Today, Prager owns about half of Easton’s historic downtown. Jeeringly or lovingly, locals dub it “Pragerville,” as Bluepoint’s footprint cannot go unnoticed. In recent years, a lot has been said about the character of Easton. Downtown has long meant main street for gentleman farmers, Chesapeake watermen, and painters en plein air — with a historic regional theater and George W. Bush cabinet member celebrity bingo to boot. Easton’s is a very specific quaintness. Locals are inordinately knowledgeable about Frederick Douglass and blue herons. Camo-clad fowlers trade duck calls over buckets of iced coffee from homegrown chain Rise Up, whose “Organic Maryland Coffee” is now sold at Whole Foods.
There’s no doubt the 2008 financial crisis rattled the town hard. Small businesses shuttered en masse and locals feared that the town’s days as a stronghold of Maryland Tidewater culture were numbered. Now, downtown Easton’s shops are (mostly) full again, a feat many attribute to Prager.
The Brooklyn native first fell for Talbot County during his time as a Naval Academy midshipman in Annapolis. In the aftermath of the Great Recession — which, for many towns like Easton, never quite let up — Prager presaged recent years’ mass exodus from large cities. He merged his passions for Easton and epicureanism, buying up vacant storefronts to build Bluepoint. Chalk it up to coincidence or clairvoyance, some of Prager’s restaurants could be considered a draw for moneyed pandemic exiles who’ve had it with uppity Sag Harbor. Still, Prager says that Bluepoint is committed to its vision of a sophisticated yet unpretentious operation that engages with locals and newcomers alike.
What does Prager say to skeptics who feel priced out or otherwise alienated by Bluepoint? “This could not be farther from the truth, really,” Prager insisted in a prepared response. The Wardroom’s bottle markup, for instance, hovers at 15 to 20 percent compared to 70 percent for most restaurants.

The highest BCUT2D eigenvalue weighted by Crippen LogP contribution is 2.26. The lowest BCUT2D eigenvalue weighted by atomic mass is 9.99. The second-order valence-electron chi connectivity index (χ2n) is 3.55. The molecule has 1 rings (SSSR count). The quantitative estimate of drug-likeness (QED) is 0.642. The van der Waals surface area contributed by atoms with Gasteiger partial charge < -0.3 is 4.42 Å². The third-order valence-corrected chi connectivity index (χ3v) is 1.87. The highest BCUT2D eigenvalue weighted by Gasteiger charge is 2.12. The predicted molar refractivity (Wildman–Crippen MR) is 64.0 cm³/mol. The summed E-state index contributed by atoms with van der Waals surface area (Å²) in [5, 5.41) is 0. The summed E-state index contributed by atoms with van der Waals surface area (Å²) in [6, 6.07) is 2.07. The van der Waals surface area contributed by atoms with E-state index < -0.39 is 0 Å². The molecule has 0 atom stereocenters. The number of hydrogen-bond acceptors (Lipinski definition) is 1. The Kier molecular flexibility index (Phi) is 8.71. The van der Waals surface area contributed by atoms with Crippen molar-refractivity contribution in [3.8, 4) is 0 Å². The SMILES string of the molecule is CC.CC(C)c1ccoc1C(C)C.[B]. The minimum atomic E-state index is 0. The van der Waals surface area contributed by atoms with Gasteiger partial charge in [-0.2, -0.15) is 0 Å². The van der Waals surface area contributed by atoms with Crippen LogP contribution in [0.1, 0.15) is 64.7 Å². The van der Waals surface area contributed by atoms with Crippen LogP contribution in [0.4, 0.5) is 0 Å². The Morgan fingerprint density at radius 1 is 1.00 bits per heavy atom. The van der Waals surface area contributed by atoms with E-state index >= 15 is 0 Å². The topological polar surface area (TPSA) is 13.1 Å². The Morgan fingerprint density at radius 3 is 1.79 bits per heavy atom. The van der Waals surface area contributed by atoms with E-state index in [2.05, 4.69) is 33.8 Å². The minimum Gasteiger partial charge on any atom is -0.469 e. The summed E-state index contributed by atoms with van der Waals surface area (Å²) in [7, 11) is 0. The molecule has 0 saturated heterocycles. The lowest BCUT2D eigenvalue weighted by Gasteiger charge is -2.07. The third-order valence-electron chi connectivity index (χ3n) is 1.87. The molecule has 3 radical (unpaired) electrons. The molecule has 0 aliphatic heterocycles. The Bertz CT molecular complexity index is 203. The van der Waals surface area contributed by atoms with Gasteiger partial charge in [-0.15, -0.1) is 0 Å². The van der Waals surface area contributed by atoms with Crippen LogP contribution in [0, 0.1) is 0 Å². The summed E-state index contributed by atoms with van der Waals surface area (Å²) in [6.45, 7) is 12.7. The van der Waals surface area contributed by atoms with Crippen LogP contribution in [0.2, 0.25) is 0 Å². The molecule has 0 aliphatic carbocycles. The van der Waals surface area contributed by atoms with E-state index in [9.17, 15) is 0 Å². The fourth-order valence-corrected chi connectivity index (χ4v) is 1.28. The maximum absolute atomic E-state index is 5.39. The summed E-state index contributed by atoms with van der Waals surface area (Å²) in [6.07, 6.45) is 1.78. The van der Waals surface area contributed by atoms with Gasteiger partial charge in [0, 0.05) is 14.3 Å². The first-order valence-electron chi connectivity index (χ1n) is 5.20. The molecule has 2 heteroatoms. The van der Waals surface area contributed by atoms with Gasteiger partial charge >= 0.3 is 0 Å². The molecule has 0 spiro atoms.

“Though, naturally, quality comes at a slightly higher price point,” Prager wrote, “we find that most guests are happy to pay the extra dollar for a scoop of house-made ice cream, made daily with exceptional ingredients at Bonheur.” The extra bit is invested right back into our local employees and economy, he adds.
Between professional development programs and regular visits from big names — Hirohisa Hayashi of New York’s Michelin-starred Hirohisa came down for the weekend last fall — Prager aims to keep Bluepoint fresh by investing in his team as well as the community. During Bluepoint’s annual “Winter Sabbatical,” visiting chefs spend two or more weeks with the culinary team. Some team members even commute. General manager Ben Chekroun — who spent 27 years at NYC’s three-Michelin-starred Le Bernardin — and beverage director and sommelier Natalie Tapken — whose wine program brought three separate Wine Spectator awards home to Bluepoint in 2022 — make the trip from New York City to work Thursday to Sunday in Easton. They stay at the former Bartlett Pear Inn, which Prager repurposed as employee housing. Cheesemonger Andrea Barnes and service director Matt Duré have both fully relocated to Easton from New York City.
So what’s next? P. Bordier Crêperie and Patisserie opened its doors just last week. Prager says to expect more than just crepes. Hearty French classics kouign amann and savory galettes with Comté, smoked trout, creme fraiche, and caviar fillings will complement ice cream and pies at next-door sibling Bonheur. A spokesperson for Bluepoint confirmed that more restaurants are in the works, and that Bluepoint is also looking to expand its bakery operations. Stay tuned for a boutique hotel.